On January 17, the Congolese military began conducting military operations in northeastern Beni territory, in North Kivu province, against one of its oldest and least understood armed rebel groups: the Allied Democratic Forces - National Army for the Liberation of Uganda, or ADF-NALU. Formed in 1995 to resist Ugandan President Yoweri Museveni and to establish an Islamic state in Uganda, its leader is now Jamil Mukulu, who faces international sanctions.
Here at Enough, we often swap emails with interesting articles and feature stories that we come across in our favorite publications and on our favorite websites. We wanted to share some of these stories with you as part of our effort to keep you up to date on what you need to know in the world of anti-genocide and crimes against humanity work.
Yesterday, the Brookings Institution brought together a diverse panel of leading experts on Africa to discuss the greatest challenges Africa will face in 2014. The panelists included: Ambassador Robin Renee Sanders, former U.S. Ambassador to the Republic of Congo and Nigeria; Makhtar Diop, Vice President for Africa at the World Bank; John Prendergast, Co-Founder of the Enough Project; Amadou Sy, Senior Fellow with the Brookings Institute; and Bright Simons, President of mPedigree Network.
Editor's Note: This post authored by Hayes Brown originally appeared on ThinkProgress.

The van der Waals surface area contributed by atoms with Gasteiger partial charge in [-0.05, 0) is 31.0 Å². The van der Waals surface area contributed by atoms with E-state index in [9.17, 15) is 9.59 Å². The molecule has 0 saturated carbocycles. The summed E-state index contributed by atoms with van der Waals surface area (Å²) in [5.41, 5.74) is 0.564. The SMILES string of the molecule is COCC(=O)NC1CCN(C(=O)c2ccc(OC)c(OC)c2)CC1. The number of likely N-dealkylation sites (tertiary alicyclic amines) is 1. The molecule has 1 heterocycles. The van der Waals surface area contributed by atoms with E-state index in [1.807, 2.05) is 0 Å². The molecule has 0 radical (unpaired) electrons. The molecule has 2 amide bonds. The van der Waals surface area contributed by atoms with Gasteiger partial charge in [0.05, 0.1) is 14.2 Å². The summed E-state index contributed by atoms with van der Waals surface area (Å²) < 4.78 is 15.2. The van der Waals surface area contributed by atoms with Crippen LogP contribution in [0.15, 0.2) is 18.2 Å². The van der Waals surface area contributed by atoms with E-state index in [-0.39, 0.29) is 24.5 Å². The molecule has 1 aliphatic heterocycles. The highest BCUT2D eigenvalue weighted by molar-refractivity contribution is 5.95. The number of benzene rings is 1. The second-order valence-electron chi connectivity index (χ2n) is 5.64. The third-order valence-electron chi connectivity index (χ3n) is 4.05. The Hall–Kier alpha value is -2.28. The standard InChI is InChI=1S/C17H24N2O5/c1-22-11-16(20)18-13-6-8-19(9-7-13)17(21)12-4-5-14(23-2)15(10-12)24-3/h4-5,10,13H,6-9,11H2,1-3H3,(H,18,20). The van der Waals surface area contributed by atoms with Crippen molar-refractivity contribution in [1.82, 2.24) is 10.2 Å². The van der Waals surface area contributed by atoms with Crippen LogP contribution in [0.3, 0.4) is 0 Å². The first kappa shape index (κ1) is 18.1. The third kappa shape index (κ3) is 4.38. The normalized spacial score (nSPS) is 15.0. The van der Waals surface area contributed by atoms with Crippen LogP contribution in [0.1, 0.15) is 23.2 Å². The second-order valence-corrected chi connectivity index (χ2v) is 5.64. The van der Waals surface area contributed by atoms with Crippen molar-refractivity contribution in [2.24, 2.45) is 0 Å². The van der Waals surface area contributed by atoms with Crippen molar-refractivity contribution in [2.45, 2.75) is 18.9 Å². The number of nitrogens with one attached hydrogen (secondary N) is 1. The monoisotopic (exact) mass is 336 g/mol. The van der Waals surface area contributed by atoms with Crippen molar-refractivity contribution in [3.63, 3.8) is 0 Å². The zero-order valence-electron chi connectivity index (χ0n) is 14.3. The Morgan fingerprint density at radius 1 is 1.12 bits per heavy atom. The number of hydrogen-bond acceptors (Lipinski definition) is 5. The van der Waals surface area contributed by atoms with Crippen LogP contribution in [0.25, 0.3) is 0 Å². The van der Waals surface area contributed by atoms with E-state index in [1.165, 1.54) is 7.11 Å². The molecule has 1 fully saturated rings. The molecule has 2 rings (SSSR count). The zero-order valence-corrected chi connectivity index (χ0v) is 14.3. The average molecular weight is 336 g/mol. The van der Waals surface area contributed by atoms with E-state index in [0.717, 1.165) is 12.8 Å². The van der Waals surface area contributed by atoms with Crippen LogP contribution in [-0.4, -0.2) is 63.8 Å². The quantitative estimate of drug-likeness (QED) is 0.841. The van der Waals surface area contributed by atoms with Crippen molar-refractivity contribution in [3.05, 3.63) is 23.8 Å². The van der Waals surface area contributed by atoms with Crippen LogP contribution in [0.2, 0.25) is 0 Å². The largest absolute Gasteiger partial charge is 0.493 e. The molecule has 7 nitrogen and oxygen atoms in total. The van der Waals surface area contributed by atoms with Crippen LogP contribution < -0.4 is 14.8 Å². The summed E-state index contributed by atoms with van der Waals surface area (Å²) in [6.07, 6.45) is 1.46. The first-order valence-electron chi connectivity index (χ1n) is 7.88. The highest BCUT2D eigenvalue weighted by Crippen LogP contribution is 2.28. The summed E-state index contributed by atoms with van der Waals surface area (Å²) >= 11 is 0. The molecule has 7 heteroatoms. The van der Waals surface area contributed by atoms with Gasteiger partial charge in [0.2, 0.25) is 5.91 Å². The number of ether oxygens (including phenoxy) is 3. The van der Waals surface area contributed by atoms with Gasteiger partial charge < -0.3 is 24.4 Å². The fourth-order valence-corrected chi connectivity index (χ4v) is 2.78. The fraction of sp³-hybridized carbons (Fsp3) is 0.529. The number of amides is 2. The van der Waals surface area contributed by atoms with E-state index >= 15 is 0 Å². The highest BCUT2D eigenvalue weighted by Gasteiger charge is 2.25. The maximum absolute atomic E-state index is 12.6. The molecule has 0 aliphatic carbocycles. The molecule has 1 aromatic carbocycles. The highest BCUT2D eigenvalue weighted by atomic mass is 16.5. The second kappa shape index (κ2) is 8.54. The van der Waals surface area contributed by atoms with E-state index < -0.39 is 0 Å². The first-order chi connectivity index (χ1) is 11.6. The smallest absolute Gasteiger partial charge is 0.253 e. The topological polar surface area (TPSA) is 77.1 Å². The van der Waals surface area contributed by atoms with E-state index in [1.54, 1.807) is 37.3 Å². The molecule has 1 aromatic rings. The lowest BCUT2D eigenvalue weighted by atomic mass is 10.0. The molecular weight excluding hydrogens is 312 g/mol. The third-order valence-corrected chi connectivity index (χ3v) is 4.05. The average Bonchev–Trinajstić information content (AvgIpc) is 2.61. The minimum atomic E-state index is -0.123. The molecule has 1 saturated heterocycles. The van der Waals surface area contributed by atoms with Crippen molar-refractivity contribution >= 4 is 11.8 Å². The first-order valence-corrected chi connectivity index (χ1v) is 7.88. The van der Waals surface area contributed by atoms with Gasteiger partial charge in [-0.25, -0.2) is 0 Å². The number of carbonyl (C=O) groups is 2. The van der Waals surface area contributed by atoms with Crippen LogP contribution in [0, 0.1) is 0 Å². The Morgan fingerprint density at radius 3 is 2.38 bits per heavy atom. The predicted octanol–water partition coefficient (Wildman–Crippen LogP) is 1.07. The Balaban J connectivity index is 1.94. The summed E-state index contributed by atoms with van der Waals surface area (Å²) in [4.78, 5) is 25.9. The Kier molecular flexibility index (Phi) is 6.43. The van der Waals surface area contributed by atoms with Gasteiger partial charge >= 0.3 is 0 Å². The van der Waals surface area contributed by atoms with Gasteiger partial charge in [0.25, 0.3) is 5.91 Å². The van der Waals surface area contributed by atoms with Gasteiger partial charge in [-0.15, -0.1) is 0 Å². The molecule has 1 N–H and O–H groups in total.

Tech giant Intel on Monday announced that its entire 2014 line of microprocessors would be free from so-called “conflict minerals,” making them the first in the rare mineral-heavy industry to completely phase out their use in one of their products.
Green Bay Packers Star Quarterback and NFL Super bowl Champion Aaron Rodgers recently partnered with the Enough Project's Raise Hope for Congo campaign as a celebrity upstander, committing his time and platform to raise awareness about the conflict in Congo, and to support efforts to push for responsible minerals sourcing from the region.
As this year comes to a close we remember the moments, both good and bad, which shaped our ongoing work to end crimes against humanity and mass atrocities in 2013. Take a minute to reflect on the successes of this year and our continued efforts in 2014 to make strides toward peace.
These moments are not ranked in order of importance. The numerical order is random.